Few things immediately change a room like natural light. Improving natural light does more than just make your home welcoming and cozy. It can also improve the selling price of a home.
But what options do homeowners have when the style of your house makes it harder to add natural light to all of your rooms? Cape Cod style builds, for example, often don’t have a full second story. In other situations, a remodeling job might aim to turn a windowless attic into a new living space.
That’s why dormers are helpful. Dormers are small additions frequently used to bring usable space in a loft and create window options in a roof plane. Dormers are usually small in total area but can create additional square footage as one of the primary elements of a loft project. While they may not always contain a window, the term "dormer" is regularly used to refer to a "dormer window."
Typically (but not always) small, dormers can provide those few additional square feet of freedom you need to make your home exactly how you planned it. Maybe it's a simple doghouse dormer that brings some additional light and a view. Maybe it's a shed dormer that creates extra area for a large bath. Or maybe it's an eyebrow dormer that embellishes your home’s curb appeal while creating additional space internally. Dormers are a great idea for space-challenged areas.
What are the styles?
There are many different types of dormers. American homes often fall into two common types, based on the type of roof on which the dormer is being built. While the style of a dormer can often determine what space fits a window, most dormer styles can include any style of window. Here’s a look at the most frequently used dormer styles and the window types ideal for each:
A basic and relatively small architectural element from the outside, a doghouse dormer (also known as a gabled dormer) can bring extra light and space inside a loft area. Seen on many styles of dwellings, the front of a gabled dormer can be identified by a mini-roof that rises to create a point at the top. It creates the shape of a traditional doghouse. Inside the structure, a doghouse dormer can offer additional functionality, such as a space suited for a built-in seat or storage.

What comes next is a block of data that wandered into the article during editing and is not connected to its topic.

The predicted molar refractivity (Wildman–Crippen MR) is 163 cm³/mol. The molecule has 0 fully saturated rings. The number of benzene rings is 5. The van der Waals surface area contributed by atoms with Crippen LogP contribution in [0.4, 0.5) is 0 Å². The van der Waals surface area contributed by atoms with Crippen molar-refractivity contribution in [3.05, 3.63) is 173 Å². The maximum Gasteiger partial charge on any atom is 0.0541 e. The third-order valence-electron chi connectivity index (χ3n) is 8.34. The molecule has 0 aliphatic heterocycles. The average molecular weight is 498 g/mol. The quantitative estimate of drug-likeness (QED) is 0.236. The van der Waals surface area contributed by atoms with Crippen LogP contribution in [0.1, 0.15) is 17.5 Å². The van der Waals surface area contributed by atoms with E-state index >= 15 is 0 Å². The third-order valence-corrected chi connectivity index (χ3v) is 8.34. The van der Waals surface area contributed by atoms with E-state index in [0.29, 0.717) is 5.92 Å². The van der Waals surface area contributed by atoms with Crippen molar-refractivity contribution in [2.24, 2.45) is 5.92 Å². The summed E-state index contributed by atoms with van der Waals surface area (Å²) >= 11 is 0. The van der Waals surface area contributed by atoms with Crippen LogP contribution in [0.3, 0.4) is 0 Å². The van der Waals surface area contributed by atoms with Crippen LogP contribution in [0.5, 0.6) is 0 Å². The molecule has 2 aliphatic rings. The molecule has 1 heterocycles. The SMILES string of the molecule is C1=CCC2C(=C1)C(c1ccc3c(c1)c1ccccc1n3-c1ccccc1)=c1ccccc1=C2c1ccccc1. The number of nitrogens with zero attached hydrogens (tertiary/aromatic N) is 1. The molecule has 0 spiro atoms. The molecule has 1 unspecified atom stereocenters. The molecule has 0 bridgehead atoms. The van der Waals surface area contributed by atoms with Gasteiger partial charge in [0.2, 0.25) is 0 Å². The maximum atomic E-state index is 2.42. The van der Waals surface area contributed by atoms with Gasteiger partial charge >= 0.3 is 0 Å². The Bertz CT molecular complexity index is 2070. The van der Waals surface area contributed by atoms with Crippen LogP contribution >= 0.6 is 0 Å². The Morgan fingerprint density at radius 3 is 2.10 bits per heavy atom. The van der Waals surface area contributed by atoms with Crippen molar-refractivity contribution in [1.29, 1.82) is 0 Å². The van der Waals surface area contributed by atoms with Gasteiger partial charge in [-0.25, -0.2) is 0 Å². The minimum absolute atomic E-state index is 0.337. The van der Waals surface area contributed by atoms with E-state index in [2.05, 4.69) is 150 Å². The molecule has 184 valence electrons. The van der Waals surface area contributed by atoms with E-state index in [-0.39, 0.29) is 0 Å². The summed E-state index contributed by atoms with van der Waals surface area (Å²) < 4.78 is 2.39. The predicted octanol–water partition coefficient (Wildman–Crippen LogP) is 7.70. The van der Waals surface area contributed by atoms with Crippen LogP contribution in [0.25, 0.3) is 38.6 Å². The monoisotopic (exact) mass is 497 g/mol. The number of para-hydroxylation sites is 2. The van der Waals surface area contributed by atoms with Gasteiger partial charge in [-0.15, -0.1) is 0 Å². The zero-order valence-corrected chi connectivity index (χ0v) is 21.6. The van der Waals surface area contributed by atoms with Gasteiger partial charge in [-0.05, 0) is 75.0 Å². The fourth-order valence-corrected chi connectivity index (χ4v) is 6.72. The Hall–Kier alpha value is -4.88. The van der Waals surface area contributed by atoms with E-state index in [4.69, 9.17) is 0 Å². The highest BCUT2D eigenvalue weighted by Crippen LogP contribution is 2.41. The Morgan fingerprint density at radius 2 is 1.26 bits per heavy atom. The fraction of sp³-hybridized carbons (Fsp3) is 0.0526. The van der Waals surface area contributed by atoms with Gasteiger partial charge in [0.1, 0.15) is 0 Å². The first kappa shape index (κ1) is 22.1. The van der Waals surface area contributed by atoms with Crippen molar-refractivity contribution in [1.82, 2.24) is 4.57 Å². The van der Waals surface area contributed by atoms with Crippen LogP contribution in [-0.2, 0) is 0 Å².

Ideal window type: Due to their specific shape, gabled dormers often are best suited with a specialty window or awning window.
Hip Roof Dormer
Found commonly on Craftsman, Shingle and Prairie style buildings, hip roof dormers consist of three converging roof sides with a window in the front. Although the sloping planes of a hip roof dormer decrease some of the space inside the home, this style offers better defense against the elements.
Ideal window type: Double-hung windows are often found in hip roof dormers, reflecting the traditional look of the home’s style. Depending on the size of the dormer, many windows can be added.
Much like the doghouse dormer, this type gets its name from having a form similar to a garden shed. With a flat roof that slopes down at slightly less of an angle than the rest of the house’s roof, shed dormers are frequently found on Craftsman and Colonial Revival homes.
Ideal window type: With the width of shed dormers, it’s easy to place numerous windows. Casement and double hung windows are often found installed on shed dormers.
Though the shed dormer can add the most room in a home, the eyebrow dormer is added mainly for decorative purposes or developing alcove space. The low and wide-shaped dormer offers no sides and features a curved roof that gives this dormer its name. Queen Anne and Romanesque home styles commonly add eyebrow dormers.
Ideal window type: Eyebrow dormers can be unique from house to house, so the type of window will alter to meet the specific style. Custom-designed or curved windows are commonly the suitable choices for this kind of dormer.
Dormer additions and dormer windows bring your home more than just curb appeal. If placing dormers to add space in your house, make sure to review the same features you would prioritize for when investing in other replacement home windows such as energy efficiency and build quality.
To find out more about the right window for a new dormer or find a replacement window for your existing dormer, call a Pella® professional today!